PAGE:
Atlas Capital is advancing further in Los Angeles, this time with plans to convert a South Bay office campus into an industrial complex.
The Manhattan-based firm paid $39.8 million for an expansive 5.4-acre office site in the Harbor Gateway region. The property at 19401 South Vermont Avenue includes 12 office buildings with 94,113 square feet, but it’s zoned for maximum buildable floor area ratio in one of the tightest industrial markets in the country.
Newmark announced the deal and represented the seller, Harbor Gateway LLC.
“Given the industrial zoning and immediate access to the multiple major freeways, the offering represents an excellent opportunity to redevelop the existing, older office project into a Class A industrial product in the highly desirable Torrance submarket once short-term existing leases expire,” Newmark’s Kevin Shannon said in a statement.
Office-to-industrial conversions are becoming more popular as developers look to take advantage of the sky-high demand for warehouse space. Newmark’s research shows at least 49 office properties converted nationwide since 2018, with 2.1 million square feet of such space converted in L.A. alone between 2018 and 2021. New construction in L.A. remains the primary vehicle to satisfy tenant demand in a market where vacancy is below 1 percent.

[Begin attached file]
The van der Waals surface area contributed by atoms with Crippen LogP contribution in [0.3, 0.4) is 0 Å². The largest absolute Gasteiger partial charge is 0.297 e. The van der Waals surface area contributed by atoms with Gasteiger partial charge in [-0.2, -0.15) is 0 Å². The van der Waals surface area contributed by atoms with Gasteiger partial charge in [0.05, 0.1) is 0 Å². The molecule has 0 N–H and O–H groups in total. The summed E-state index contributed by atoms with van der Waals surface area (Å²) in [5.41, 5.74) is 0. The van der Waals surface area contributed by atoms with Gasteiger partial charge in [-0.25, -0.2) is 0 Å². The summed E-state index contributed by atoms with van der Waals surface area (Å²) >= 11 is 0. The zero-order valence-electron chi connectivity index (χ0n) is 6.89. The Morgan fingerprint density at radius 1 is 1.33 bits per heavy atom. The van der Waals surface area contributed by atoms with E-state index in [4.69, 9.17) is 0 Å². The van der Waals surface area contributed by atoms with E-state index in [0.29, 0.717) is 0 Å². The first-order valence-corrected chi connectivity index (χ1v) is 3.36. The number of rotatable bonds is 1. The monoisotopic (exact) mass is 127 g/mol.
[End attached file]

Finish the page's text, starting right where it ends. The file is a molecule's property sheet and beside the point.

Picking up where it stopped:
“With Los Angeles industrial rents for Class A product increasing over 60 percent these last four quarters, industrial land values have really exploded while opportunities for new development remain scarce,” Newmark’s Scott Schumacher said.
Earlier this year, Atlas sold a development with 146,765 square feet near the Vermont Avenue location to Rexford Industrial Realty for $64.3 million. Atlas is also redeveloping the former L.A. Times printing plant in Downtown L.A. into a 26-acre soundstage and office complex for the entertainment industry. The firm owns creative office buildings around the county, too.
Newmark’s Shannon and Schumacher represented the seller of the Vermont Avenue office property, along with Ken White, Bret Hardy, Jim Linn, Andrew Briner, John McMillan and Danny Williams. It wasn’t immediately clear who represented the buyer.
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